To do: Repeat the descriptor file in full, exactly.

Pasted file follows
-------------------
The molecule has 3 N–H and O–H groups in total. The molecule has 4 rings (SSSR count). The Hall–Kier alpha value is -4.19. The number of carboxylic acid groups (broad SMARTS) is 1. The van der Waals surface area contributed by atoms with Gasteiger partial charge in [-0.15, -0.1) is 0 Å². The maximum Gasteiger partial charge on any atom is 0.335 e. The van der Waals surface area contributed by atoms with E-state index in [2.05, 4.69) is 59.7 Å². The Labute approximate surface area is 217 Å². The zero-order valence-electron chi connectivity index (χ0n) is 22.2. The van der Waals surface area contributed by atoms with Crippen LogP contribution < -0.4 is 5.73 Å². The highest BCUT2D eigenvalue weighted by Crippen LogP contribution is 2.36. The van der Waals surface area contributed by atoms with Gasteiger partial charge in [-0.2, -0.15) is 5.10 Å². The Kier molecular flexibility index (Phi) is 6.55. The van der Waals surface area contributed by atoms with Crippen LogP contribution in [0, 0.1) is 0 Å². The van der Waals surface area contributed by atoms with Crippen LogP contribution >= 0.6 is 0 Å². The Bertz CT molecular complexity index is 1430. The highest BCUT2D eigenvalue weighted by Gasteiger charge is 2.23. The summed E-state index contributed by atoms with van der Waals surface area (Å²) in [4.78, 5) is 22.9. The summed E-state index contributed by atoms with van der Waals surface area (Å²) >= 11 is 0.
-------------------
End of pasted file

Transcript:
The molecule has 3 N–H and O–H groups in total. The molecule has 4 rings (SSSR count). The Hall–Kier alpha value is -4.19. The number of carboxylic acid groups (broad SMARTS) is 1. The van der Waals surface area contributed by atoms with Gasteiger partial charge in [-0.15, -0.1) is 0 Å². The maximum Gasteiger partial charge on any atom is 0.335 e. The van der Waals surface area contributed by atoms with E-state index in [2.05, 4.69) is 59.7 Å². The Labute approximate surface area is 217 Å². The zero-order valence-electron chi connectivity index (χ0n) is 22.2. The van der Waals surface area contributed by atoms with Crippen LogP contribution < -0.4 is 5.73 Å². The highest BCUT2D eigenvalue weighted by Crippen LogP contribution is 2.36. The van der Waals surface area contributed by atoms with Gasteiger partial charge in [-0.2, -0.15) is 5.10 Å². The Kier molecular flexibility index (Phi) is 6.55. The van der Waals surface area contributed by atoms with Crippen LogP contribution in [0, 0.1) is 0 Å². The van der Waals surface area contributed by atoms with Crippen LogP contribution >= 0.6 is 0 Å². The Bertz CT molecular complexity index is 1430. The highest BCUT2D eigenvalue weighted by Gasteiger charge is 2.23. The summed E-state index contributed by atoms with van der Waals surface area (Å²) in [4.78, 5) is 22.9. The summed E-state index contributed by atoms with van der Waals surface area (Å²) >= 11 is 0.